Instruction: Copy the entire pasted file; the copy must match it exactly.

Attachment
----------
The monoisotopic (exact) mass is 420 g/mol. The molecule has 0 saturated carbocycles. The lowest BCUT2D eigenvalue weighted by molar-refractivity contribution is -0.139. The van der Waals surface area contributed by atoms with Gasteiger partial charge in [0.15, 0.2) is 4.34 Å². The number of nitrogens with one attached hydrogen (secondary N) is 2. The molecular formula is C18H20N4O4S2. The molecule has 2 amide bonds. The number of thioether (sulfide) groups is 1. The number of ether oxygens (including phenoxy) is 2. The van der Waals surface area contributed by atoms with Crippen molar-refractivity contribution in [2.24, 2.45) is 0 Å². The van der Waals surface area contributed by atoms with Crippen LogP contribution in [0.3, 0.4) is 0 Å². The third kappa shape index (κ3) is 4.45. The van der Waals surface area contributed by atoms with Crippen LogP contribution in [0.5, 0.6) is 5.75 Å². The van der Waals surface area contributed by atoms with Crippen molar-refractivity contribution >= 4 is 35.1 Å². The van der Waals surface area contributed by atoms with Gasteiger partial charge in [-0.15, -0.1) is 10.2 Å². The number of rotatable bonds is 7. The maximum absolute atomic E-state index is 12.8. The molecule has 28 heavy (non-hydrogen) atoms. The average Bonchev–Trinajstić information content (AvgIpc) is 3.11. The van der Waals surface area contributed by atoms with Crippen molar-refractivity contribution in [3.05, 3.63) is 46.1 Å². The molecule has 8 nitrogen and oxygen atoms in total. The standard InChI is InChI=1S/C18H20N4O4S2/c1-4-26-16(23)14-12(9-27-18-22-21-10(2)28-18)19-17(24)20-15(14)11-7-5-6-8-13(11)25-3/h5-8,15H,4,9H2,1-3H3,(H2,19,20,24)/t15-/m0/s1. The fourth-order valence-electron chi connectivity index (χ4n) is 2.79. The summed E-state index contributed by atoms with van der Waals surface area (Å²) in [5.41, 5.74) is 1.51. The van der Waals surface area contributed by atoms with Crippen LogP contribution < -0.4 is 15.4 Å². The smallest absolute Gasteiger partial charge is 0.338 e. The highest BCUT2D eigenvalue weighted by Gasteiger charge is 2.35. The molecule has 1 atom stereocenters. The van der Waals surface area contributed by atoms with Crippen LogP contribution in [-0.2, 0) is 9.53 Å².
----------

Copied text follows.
The monoisotopic (exact) mass is 420 g/mol. The molecule has 0 saturated carbocycles. The lowest BCUT2D eigenvalue weighted by molar-refractivity contribution is -0.139. The van der Waals surface area contributed by atoms with Gasteiger partial charge in [0.15, 0.2) is 4.34 Å². The number of nitrogens with one attached hydrogen (secondary N) is 2. The molecular formula is C18H20N4O4S2. The molecule has 2 amide bonds. The number of thioether (sulfide) groups is 1. The number of ether oxygens (including phenoxy) is 2. The van der Waals surface area contributed by atoms with Crippen molar-refractivity contribution in [2.24, 2.45) is 0 Å². The van der Waals surface area contributed by atoms with Crippen LogP contribution in [0.3, 0.4) is 0 Å². The third kappa shape index (κ3) is 4.45. The van der Waals surface area contributed by atoms with Crippen LogP contribution in [0.5, 0.6) is 5.75 Å². The van der Waals surface area contributed by atoms with Crippen molar-refractivity contribution >= 4 is 35.1 Å². The van der Waals surface area contributed by atoms with Gasteiger partial charge in [-0.15, -0.1) is 10.2 Å². The number of rotatable bonds is 7. The maximum absolute atomic E-state index is 12.8. The molecule has 28 heavy (non-hydrogen) atoms. The average Bonchev–Trinajstić information content (AvgIpc) is 3.11. The van der Waals surface area contributed by atoms with Crippen molar-refractivity contribution in [3.05, 3.63) is 46.1 Å². The molecule has 8 nitrogen and oxygen atoms in total. The standard InChI is InChI=1S/C18H20N4O4S2/c1-4-26-16(23)14-12(9-27-18-22-21-10(2)28-18)19-17(24)20-15(14)11-7-5-6-8-13(11)25-3/h5-8,15H,4,9H2,1-3H3,(H2,19,20,24)/t15-/m0/s1. The fourth-order valence-electron chi connectivity index (χ4n) is 2.79. The summed E-state index contributed by atoms with van der Waals surface area (Å²) in [5.41, 5.74) is 1.51. The van der Waals surface area contributed by atoms with Crippen LogP contribution < -0.4 is 15.4 Å². The smallest absolute Gasteiger partial charge is 0.338 e. The highest BCUT2D eigenvalue weighted by Gasteiger charge is 2.35. The molecule has 1 atom stereocenters. The van der Waals surface area contributed by atoms with Crippen LogP contribution in [-0.2, 0) is 9.53 Å².